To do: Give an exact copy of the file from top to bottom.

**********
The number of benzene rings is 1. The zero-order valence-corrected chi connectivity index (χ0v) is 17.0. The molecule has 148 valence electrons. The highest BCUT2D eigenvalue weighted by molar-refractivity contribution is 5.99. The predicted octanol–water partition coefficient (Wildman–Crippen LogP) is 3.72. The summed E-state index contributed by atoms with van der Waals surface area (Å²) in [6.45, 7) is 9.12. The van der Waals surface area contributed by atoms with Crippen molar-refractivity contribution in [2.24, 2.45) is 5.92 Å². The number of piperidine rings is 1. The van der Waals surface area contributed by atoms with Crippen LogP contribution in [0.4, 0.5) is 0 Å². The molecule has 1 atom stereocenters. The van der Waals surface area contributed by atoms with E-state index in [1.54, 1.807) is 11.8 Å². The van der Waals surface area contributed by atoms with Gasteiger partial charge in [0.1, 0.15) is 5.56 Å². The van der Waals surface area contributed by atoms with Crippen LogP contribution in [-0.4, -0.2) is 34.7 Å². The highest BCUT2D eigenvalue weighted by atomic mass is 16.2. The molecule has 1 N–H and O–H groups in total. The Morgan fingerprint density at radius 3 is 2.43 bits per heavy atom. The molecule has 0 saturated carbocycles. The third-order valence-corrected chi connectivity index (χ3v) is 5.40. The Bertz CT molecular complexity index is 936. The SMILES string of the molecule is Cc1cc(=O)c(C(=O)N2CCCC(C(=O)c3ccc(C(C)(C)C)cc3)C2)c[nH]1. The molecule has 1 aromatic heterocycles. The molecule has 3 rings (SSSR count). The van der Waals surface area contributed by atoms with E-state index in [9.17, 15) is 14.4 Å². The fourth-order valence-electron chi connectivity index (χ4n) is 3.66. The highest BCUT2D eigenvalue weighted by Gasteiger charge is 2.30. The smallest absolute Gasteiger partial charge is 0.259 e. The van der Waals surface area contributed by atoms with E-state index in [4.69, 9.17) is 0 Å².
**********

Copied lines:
The number of benzene rings is 1. The zero-order valence-corrected chi connectivity index (χ0v) is 17.0. The molecule has 148 valence electrons. The highest BCUT2D eigenvalue weighted by molar-refractivity contribution is 5.99. The predicted octanol–water partition coefficient (Wildman–Crippen LogP) is 3.72. The summed E-state index contributed by atoms with van der Waals surface area (Å²) in [6.45, 7) is 9.12. The van der Waals surface area contributed by atoms with Crippen molar-refractivity contribution in [2.24, 2.45) is 5.92 Å². The number of piperidine rings is 1. The van der Waals surface area contributed by atoms with Crippen LogP contribution in [0.4, 0.5) is 0 Å². The molecule has 1 atom stereocenters. The van der Waals surface area contributed by atoms with E-state index in [1.54, 1.807) is 11.8 Å². The van der Waals surface area contributed by atoms with Gasteiger partial charge in [0.1, 0.15) is 5.56 Å². The van der Waals surface area contributed by atoms with Crippen LogP contribution in [-0.4, -0.2) is 34.7 Å². The highest BCUT2D eigenvalue weighted by atomic mass is 16.2. The molecule has 1 N–H and O–H groups in total. The Morgan fingerprint density at radius 3 is 2.43 bits per heavy atom. The molecule has 0 saturated carbocycles. The third-order valence-corrected chi connectivity index (χ3v) is 5.40. The Bertz CT molecular complexity index is 936. The SMILES string of the molecule is Cc1cc(=O)c(C(=O)N2CCCC(C(=O)c3ccc(C(C)(C)C)cc3)C2)c[nH]1. The molecule has 1 aromatic heterocycles. The molecule has 3 rings (SSSR count). The van der Waals surface area contributed by atoms with E-state index in [9.17, 15) is 14.4 Å². The fourth-order valence-electron chi connectivity index (χ4n) is 3.66. The highest BCUT2D eigenvalue weighted by Gasteiger charge is 2.30. The smallest absolute Gasteiger partial charge is 0.259 e. The van der Waals surface area contributed by atoms with E-state index in [4.69, 9.17) is 0 Å².